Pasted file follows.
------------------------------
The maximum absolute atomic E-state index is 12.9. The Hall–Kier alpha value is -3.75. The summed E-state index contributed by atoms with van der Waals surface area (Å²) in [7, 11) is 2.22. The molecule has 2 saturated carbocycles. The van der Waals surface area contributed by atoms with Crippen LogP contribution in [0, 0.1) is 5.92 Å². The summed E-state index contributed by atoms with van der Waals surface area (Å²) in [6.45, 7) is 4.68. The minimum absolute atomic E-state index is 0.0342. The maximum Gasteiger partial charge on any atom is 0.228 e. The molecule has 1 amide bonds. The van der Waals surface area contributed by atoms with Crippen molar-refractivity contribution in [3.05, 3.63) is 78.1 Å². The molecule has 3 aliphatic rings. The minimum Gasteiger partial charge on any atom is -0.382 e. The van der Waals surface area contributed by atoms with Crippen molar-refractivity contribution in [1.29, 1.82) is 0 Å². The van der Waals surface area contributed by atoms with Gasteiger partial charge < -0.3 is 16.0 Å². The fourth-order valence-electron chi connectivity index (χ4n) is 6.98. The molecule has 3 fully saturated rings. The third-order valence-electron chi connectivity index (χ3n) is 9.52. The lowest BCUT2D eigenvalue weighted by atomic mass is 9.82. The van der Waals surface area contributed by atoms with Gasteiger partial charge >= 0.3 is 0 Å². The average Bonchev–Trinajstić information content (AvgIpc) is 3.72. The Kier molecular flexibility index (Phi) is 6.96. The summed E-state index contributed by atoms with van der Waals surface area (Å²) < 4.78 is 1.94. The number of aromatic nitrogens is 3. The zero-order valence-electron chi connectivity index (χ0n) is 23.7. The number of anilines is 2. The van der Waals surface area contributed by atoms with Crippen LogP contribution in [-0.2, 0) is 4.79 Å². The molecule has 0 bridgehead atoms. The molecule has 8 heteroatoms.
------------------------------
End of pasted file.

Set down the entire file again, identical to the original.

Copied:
The maximum absolute atomic E-state index is 12.9. The Hall–Kier alpha value is -3.75. The summed E-state index contributed by atoms with van der Waals surface area (Å²) in [7, 11) is 2.22. The molecule has 2 saturated carbocycles. The van der Waals surface area contributed by atoms with Crippen LogP contribution in [0, 0.1) is 5.92 Å². The summed E-state index contributed by atoms with van der Waals surface area (Å²) in [6.45, 7) is 4.68. The minimum absolute atomic E-state index is 0.0342. The maximum Gasteiger partial charge on any atom is 0.228 e. The molecule has 1 amide bonds. The van der Waals surface area contributed by atoms with Crippen molar-refractivity contribution in [3.05, 3.63) is 78.1 Å². The molecule has 3 aliphatic rings. The minimum Gasteiger partial charge on any atom is -0.382 e. The van der Waals surface area contributed by atoms with Crippen molar-refractivity contribution in [1.29, 1.82) is 0 Å². The van der Waals surface area contributed by atoms with Gasteiger partial charge < -0.3 is 16.0 Å². The fourth-order valence-electron chi connectivity index (χ4n) is 6.98. The molecule has 3 fully saturated rings. The third-order valence-electron chi connectivity index (χ3n) is 9.52. The lowest BCUT2D eigenvalue weighted by atomic mass is 9.82. The van der Waals surface area contributed by atoms with Gasteiger partial charge >= 0.3 is 0 Å². The average Bonchev–Trinajstić information content (AvgIpc) is 3.72. The Kier molecular flexibility index (Phi) is 6.96. The summed E-state index contributed by atoms with van der Waals surface area (Å²) < 4.78 is 1.94. The number of aromatic nitrogens is 3. The zero-order valence-electron chi connectivity index (χ0n) is 23.7. The number of anilines is 2. The van der Waals surface area contributed by atoms with Crippen LogP contribution in [-0.2, 0) is 4.79 Å². The molecule has 0 bridgehead atoms. The molecule has 8 heteroatoms.